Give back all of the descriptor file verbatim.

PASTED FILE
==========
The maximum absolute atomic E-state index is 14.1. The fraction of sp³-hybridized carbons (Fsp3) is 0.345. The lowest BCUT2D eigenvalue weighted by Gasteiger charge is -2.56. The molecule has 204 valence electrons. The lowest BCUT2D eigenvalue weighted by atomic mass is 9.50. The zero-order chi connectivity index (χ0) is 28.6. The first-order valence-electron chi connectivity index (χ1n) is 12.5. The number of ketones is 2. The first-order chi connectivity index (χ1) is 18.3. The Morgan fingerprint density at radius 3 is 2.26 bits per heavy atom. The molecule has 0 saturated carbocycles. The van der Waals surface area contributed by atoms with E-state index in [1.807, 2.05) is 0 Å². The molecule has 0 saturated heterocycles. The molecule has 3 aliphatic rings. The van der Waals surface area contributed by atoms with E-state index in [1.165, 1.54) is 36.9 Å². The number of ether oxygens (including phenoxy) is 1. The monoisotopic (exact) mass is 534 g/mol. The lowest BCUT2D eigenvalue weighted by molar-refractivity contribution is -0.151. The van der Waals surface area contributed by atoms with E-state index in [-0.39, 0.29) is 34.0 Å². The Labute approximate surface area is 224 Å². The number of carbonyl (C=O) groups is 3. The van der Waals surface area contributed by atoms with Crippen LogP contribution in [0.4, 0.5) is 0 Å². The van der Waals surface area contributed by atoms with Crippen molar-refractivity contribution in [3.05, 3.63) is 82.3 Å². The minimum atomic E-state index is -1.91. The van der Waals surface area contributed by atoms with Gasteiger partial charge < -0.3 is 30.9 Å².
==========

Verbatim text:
The maximum absolute atomic E-state index is 14.1. The fraction of sp³-hybridized carbons (Fsp3) is 0.345. The lowest BCUT2D eigenvalue weighted by Gasteiger charge is -2.56. The molecule has 204 valence electrons. The lowest BCUT2D eigenvalue weighted by atomic mass is 9.50. The zero-order chi connectivity index (χ0) is 28.6. The first-order valence-electron chi connectivity index (χ1n) is 12.5. The number of ketones is 2. The first-order chi connectivity index (χ1) is 18.3. The Morgan fingerprint density at radius 3 is 2.26 bits per heavy atom. The molecule has 0 saturated carbocycles. The van der Waals surface area contributed by atoms with E-state index in [1.807, 2.05) is 0 Å². The molecule has 0 saturated heterocycles. The molecule has 3 aliphatic rings. The van der Waals surface area contributed by atoms with E-state index in [1.165, 1.54) is 36.9 Å². The number of ether oxygens (including phenoxy) is 1. The monoisotopic (exact) mass is 534 g/mol. The lowest BCUT2D eigenvalue weighted by molar-refractivity contribution is -0.151. The van der Waals surface area contributed by atoms with E-state index in [-0.39, 0.29) is 34.0 Å². The Labute approximate surface area is 224 Å². The number of carbonyl (C=O) groups is 3. The van der Waals surface area contributed by atoms with Crippen LogP contribution in [0.4, 0.5) is 0 Å². The van der Waals surface area contributed by atoms with Crippen molar-refractivity contribution in [3.05, 3.63) is 82.3 Å². The minimum atomic E-state index is -1.91. The van der Waals surface area contributed by atoms with Gasteiger partial charge < -0.3 is 30.9 Å².